1.04.04 Our… both our work colleagues in fact were absolutely amazing. My managers and sort of people that I work with – absolutely amazing in terms of covering things. You know, no urgency to come back. Take your time… all the rest of it. It’s at times like that that you really, kind of, sort of find out who is who and sort of how they actually see you, so… People at Disha’s work were amazing – her colleagues, her manager – you know, the, the time and patience… and you know like everyone sort of could relate to… is incredible.
1.04.42 We had a, a, a funeral in the, in early March – second week of March – which, which we organised at a local cemetery. Generally in our religion and culture we do cremations. We don’t really do burials, but for babies which… aren’t yet on solids – I’m not sure of they exact, the exact significance – but generally for babies that are not yet on solids we do burials. So, it is very rare. So I’ve never been to a burial in my life – nor have even my parents – because literally all of our network will be cremations. And so we would generally never actually have to go to a graveside. So this was a first for absolutely everyone in the family, extended family as well.
1.05.32 I mean some people would have been to friends’ and family’s or neighbours’ funerals and things, and maybe burials. But, on our side it was actually the first time that we’d ever set foot in a, in a graveyard. And so there was that whole process of organising that. And I actually wanted to organise it just because one, it was time that I didn’t have to think about anything else I would just be working out on arrangements and sort of… I wouldn’t really call invitations, because it was just close family, but notifying people, sort of liaising with the funeral directors, things like that.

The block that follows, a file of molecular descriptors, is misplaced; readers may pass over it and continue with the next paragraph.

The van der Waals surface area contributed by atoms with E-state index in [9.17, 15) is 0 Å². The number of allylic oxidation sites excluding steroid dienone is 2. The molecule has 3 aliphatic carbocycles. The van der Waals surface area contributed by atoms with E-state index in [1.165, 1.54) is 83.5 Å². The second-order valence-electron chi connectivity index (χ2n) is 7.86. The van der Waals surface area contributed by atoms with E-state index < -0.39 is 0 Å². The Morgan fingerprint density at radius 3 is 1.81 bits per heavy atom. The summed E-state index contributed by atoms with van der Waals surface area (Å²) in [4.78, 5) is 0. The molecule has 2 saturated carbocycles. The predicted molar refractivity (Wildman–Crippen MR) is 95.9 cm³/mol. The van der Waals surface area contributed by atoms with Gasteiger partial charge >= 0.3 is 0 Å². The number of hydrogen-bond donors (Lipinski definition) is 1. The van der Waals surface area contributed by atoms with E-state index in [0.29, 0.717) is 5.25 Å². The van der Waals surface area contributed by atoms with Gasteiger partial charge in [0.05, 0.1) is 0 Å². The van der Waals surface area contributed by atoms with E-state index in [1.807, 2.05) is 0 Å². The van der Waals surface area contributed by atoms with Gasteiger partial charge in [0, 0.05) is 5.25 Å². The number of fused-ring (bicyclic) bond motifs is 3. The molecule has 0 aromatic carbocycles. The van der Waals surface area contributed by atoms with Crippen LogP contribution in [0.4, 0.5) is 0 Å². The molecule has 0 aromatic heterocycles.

1.06.07 So, yeah… and, and then there’s the whole administrative thing that goes with it in terms of certification and… things like paperwork, which I, whenever – I think it’s the thing I do – whenever I’m sort of… whenever I’m upset or whenever there’s things I don’t want to think about, I’ll kind of get bogged down in paperwork and things like that… so I just don’t have to think about anything and… So that’s what I was doing basically – just trying to do the sort of certificates and making sure I had all the right documentation and things like that.
1.06.38 I remember doing all sorts of crazy things before where, you know, you’re thinking, okay, let me sort of get my will updated so that, you know, there’s no… you need… you know, you don’t want a scenario where like Disha’s pregnant, something happens to me when I’m traveling for work and then they have to sort of deal with everything after. So I thought, okay, let, let me sort of formalise my will, let me update everything, you know, let me sort of take out all these life insurance policies – all these sort of crazy things which are sensible to do, and absolutely everyone should do them, just because the worst thing is for someone to have to do that whilst dealing with your absence. So, I was doing all… all these sorts of things and then you’re sort of thinking, okay, well it was good to do, but it was all… the purpose with which we were doing all of that is no longer sort of, you know, there, so…
1.07.33 Were you – and, or Disha – offered counselling or support?